When we were first told to lock down, stay at home, protect the NHS and save lives, many joked that 2020 would be the year of the Christmas Day baby. A few weeks of being unable to go to the pub or out shopping would surely mean that couples stuck at home together would make their own entertainment. Nine months on from Boris Johnson’s 23rd March announcement, when we imagined the coronavirus pandemic would be far behind us, we would see its legacy: a COVID-19 baby boom.
Urban legend has it that spikes in birth rates follow power cuts, flooding and natural disasters as people huddle together for warmth and comfort in the face of boredom or adversity. Last year, however, it quickly became clear that lockdown was far from a three-week power outage and that, as the crisis unfolded, parents and expectant mothers perhaps had it tougher than anyone else because of working, from home or not, with their childcare suddenly pulled out from under them.
In fact, far from a COVID baby boom, a report by PwC in January this year predicted a 'baby bust' as a result of the economic shock of the pandemic and accompanying recession. While stats from Italy and the US suggest that other Western countries are seeing a decline in new babies, the Office for National Statistics is yet to publish the UK’s birth rate for 2020. But has the pandemic actually put British women off having kids? And if so, is this effect permanent?
For Nina*, at least, it has been. The 32-year-old had her IUD removed at the beginning of last year and, at the start of the pandemic, she and her husband were "actively trying to conceive". The couple, who live in the West Midlands, were excited to have a child, particularly as all their friends already have kids.
As the weeks drew on, though, their perspective began to shift. Far from feeling trapped and bored working from home together, Nina says they realised "how much we actually like each other". They spent their newfound free time exercising, cooking and going for walks together. Conversely, faced with the closure of schools and nurseries, their parent peers struggled to manage.
We saw how all of our friends were struggling to juggle work and the demands of targets, childcare and the usual household chores. It made us question how much more there was to being a parent than we had first thought.
"We saw how all of our friends were struggling to juggle work and the demands of targets, childcare and the usual household chores," she says. "It made us question how much more there was to being a parent than we had first thought."
Before long, the couple were rethinking every aspect of becoming parents. "We thought about the financial implications of me scaling back my work hours, the added household costs, childcare costs, the weekends that would be taken up with football or dance or swimming, the fact we would have another person to consider before we made plans, and what all of that would mean for our life," she says.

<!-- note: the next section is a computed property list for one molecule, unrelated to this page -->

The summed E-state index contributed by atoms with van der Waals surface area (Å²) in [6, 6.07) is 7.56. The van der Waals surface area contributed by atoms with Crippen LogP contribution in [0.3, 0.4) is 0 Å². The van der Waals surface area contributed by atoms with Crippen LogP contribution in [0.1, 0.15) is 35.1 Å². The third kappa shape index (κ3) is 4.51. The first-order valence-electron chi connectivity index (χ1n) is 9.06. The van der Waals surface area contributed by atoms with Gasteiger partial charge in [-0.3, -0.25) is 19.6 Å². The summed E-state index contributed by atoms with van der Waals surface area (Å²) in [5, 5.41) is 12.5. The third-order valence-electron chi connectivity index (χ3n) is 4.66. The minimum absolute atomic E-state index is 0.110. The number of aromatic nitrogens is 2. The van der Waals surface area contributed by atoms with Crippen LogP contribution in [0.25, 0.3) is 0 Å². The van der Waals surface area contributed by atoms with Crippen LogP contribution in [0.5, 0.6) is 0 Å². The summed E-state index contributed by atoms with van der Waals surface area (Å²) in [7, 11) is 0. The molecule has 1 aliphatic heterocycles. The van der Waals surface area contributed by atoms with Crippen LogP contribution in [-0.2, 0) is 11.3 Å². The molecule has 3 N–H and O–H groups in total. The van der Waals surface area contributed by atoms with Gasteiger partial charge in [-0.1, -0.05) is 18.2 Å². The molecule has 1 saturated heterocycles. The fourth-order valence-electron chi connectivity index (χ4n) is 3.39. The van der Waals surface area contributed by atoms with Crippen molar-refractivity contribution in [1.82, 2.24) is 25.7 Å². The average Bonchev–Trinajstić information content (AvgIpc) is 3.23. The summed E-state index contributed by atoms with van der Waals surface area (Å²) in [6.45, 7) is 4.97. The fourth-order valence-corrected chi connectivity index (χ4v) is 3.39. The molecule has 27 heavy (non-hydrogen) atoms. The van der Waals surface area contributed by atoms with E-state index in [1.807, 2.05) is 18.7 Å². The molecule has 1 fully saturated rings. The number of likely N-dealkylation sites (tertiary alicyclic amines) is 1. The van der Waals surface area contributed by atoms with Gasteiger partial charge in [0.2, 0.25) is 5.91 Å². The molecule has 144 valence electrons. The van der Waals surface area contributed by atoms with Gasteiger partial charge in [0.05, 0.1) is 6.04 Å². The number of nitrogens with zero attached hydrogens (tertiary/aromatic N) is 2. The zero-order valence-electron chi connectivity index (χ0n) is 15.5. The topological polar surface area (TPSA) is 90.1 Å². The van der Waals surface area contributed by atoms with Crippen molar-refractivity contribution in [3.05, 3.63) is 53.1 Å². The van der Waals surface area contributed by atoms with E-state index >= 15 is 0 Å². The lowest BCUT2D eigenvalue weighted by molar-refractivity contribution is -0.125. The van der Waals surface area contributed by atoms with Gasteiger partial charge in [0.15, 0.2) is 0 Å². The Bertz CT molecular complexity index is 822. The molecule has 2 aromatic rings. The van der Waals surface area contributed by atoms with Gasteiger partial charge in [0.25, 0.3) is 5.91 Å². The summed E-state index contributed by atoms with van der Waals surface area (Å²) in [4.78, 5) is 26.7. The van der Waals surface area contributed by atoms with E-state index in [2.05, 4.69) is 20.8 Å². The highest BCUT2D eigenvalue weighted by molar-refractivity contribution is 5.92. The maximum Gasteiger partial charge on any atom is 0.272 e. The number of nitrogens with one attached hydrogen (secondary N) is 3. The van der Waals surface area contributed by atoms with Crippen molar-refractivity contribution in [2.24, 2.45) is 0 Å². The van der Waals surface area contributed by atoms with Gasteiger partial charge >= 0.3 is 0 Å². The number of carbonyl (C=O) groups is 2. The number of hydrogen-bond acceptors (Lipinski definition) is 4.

Perhaps it's unsurprising that witnessing parents struggle during the pandemic has been off-putting for many women. During the first month of lockdown, the Office for National Statistics found that in households with children, women were taking on an average of two-thirds more of the daily childcare duties than men. Parents could request to be furloughed due to childcare issues but their employers weren’t obligated to agree to this and 46% of mothers who were made redundant by July 2020 said that childcare issues had played a role, according to campaign group Pregnant Then Screwed.
Then there were the frightening practicalities of giving birth under lockdown. When the pandemic began, birth partners were only allowed to be present when the mother was in 'established labour', meaning she is four centimetres dilated. In August last year, most NHS trusts would still not allow partners to attend prenatal scans and as the months drew on, the rules women were subject to became something of a postcode lottery.
Valerie Fleming, professor of women’s health at Liverpool John Moores University, has observed some "ridiculous" applications of COVID restrictions during the last year. "One woman said her husband was going to be allowed in for the last 20 minutes of her labour," she recalls, explaining that this was later relaxed so that the woman's partner could be present. "If they can't get the support of the other parent during labour, it's pretty bad."